The one-off with the designation V 30 C was the prototype for a narrow-gauge locomotive that was developed for export in cape gauge (1,067 mm). The locomotive builder Karl Marx Babelsberg had received an order for 20 diesel locomotives from the Indonesian State Railways, the design of which first had to be tested on domestic routes. This resulted in a three-axle locomotive with a gauge of 1,000 mm, which could be used on the Harz routes.
An imported Maybach unit was used as engine, which was in the range of 300 hp and therefore led to the designation V 30. The export customer chose the designation C 300. The power transmission was also imported, using a torque converter from Voith. The locomotive showed good performance in the test runs from February 2, 1966, but the cooling systems were actually designed for operation in subtropical areas and had to be provisionally weakened for use in the heights of the Harz Mountains. In 1970, the Reichsbahn took over the engine for scheduled use, but the engine and gearbox were replaced with models from GDR production. The 6VD 18/15-A1 from the Schönebeck plant increased the output to 330 hp and a new gearbox from the Dresden turbine factory was used. The converted locomotive was first assigned to the class 103, but was soon renumbered 199 301 due to the new numbering scheme for narrow-gauge locomotives.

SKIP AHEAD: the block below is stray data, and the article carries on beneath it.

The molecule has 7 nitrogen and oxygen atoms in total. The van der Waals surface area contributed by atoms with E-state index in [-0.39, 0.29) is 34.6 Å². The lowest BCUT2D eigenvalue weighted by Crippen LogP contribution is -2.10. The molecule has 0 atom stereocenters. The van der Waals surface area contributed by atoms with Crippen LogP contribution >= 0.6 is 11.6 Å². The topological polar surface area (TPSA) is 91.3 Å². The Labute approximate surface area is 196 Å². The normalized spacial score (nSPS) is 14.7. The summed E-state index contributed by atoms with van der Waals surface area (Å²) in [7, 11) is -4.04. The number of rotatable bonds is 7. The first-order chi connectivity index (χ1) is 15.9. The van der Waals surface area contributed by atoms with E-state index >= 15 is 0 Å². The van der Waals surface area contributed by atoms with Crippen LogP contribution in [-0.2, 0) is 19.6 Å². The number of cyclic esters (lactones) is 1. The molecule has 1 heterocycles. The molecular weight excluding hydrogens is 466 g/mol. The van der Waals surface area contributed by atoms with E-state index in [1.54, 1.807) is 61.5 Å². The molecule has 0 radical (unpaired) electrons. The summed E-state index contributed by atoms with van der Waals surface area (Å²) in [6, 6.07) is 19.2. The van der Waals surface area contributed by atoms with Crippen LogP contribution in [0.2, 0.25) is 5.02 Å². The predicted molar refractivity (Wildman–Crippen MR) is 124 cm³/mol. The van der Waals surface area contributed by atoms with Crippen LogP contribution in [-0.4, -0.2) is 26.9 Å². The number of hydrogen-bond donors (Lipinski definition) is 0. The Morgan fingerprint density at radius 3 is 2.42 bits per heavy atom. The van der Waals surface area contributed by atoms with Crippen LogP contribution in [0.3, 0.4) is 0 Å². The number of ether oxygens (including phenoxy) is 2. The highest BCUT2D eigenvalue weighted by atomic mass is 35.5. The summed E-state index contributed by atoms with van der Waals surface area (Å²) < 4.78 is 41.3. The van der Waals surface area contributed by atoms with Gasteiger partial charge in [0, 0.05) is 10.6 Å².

After a defect in the new engine in the 1980s, it received a naturally aspirated engine with only 220 hp, which significantly reduced its performance on mountain routes. Nevertheless, it remained in service and was renamed 399 130 by DB AG. There it was used for another three years until it was finally parked in a locomotive shed in 1997 and can still be found there today.